• June 18, 2021
diavacs

Dendritic cells and the control of immunity.

Potent and specific genetic interference by double-stranded RNA in Caenorhabditis elegans.

Experimental introduction of RNA into cells can be used in certain biological systems to interfere with the function of an endogenous gene. Such effects have been proposed to result from a simple antisense mechanism that depends on hybridization between the injected RNA and endogenous messenger RNA transcripts. RNA interference has been used in the nematode Caenorhabditis elegans to manipulate gene expression. Here we investigate the requirements for structure and delivery of the interfering RNA.
To our surprise, we found that double-stranded RNA was substantially more effective at producing interference than was either strand individually. After injection into adult animals, purified single strands had at most a modest effect, whereas double-stranded mixtures caused potent and specific interference. The effects of this interference were evident in both the injected animals and their progeny. Only a few molecules of injected double-stranded RNA were required per affected cell, arguing against stochiometric interference with endogenous mRNA and suggesting that there could be a catalytic or amplification component in the interference process.

GUS fusions: beta-glucuronidase as a sensitive and versatile gene fusion marker in higher plants.

We have used the Escherichia coli beta-glucuronidase gene (GUS) as a gene fusion marker for analysis of gene expression in transformed plants. Higher plants tested lack intrinsic beta-glucuronidase activity, thus enhancing the sensitivity with which measurements can be made. We have constructed gene fusions using the cauliflower mosaic virus (CaMV) 35S promoter or the promoter from a gene encoding the small subunit of ribulose bisphosphate carboxylase (rbcS) to direct the expression of beta-glucuronidase in transformed plants.
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Expression of GUS can be measured accurately using fluorometric assays of very small amounts of transformed plant tissue. Plants expressing GUS are normal, healthy and fertile. GUS is very stable, and tissue extracts continue to show high levels of GUS activity after prolonged storage. Histochemical analysis has been used to demonstrate the localization of gene activity in cells and tissues of transformed plants.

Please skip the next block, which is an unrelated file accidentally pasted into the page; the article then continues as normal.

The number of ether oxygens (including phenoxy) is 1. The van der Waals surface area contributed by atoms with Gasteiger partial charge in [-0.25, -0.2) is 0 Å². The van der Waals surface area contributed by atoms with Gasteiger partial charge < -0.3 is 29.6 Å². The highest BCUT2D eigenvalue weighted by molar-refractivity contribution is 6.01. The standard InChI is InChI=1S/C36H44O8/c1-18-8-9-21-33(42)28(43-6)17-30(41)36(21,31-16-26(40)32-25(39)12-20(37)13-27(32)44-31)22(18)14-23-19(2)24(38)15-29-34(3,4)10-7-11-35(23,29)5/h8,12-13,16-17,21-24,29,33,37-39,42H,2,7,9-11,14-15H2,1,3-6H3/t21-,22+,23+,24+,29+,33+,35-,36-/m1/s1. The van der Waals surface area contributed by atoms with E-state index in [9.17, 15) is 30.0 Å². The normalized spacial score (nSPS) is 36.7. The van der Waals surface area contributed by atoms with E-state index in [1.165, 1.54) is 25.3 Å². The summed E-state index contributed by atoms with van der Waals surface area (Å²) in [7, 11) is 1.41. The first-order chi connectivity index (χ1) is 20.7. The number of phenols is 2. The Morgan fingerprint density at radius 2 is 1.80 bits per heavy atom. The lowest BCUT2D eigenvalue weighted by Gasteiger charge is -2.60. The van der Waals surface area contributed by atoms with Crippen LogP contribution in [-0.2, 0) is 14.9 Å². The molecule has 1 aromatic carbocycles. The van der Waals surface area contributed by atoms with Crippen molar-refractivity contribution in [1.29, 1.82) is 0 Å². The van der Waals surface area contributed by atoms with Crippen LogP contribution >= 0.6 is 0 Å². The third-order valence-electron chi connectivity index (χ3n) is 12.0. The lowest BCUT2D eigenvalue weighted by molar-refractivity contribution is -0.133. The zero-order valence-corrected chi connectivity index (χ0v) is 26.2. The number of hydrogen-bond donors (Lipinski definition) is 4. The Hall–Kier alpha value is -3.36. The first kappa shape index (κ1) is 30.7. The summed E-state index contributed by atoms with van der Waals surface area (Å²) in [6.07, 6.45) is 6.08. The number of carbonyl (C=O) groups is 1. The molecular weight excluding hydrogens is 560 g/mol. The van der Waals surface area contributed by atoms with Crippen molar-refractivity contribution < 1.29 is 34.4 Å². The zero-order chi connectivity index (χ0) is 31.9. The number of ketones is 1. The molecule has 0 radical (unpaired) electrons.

Dendritic cells and the control of immunity.

B and T lymphocytes are the mediators of immunity, but their function is under the control of dendritic cells. Dendritic cells in the periphery capture and process antigens, express lymphocyte co-stimulatory molecules, migrate to lymphoid organs and secrete cytokines to initiate immune responses. They not only activate lymphocytes, they also tolerize T cells to antigens that are innate to the body (self-antigens), thereby minimizing autoimmune reactions. Once a neglected cell type, dendritic cells can now be readily obtained in sufficient quantities to allow molecular and cell biological analysis. With knowledge comes the realization that these cells are a powerful tool for manipulating the immune system.

SPAdes: a new genome assembly algorithm and its applications to single-cell sequencing.

The lion’s share of bacteria in various environments cannot be cloned in the laboratory and thus cannot be sequenced using existing technologies. A major goal of single-cell genomics is to complement gene-centric metagenomic data with whole-genome assemblies of uncultivated organisms.
Assembly of single-cell data is challenging because of highly non-uniform read coverage as well as elevated levels of sequencing errors and chimeric reads. We describe SPAdes, a new assembler for both single-cell and standard (multicell) assembly, and demonstrate that it improves on the recently released E+V-SC assembler (specialized for single-cell data) and on popular assemblers Velvet and SoapDeNovo (for multicell data). SPAdes generates single-cell assemblies, providing information about genomes of uncultivatable bacteria that vastly exceeds what may be obtained via traditional metagenomics studies. SPAdes is available online ( http://bioinf.spbau.ru/spades ). It is distributed as open source software.

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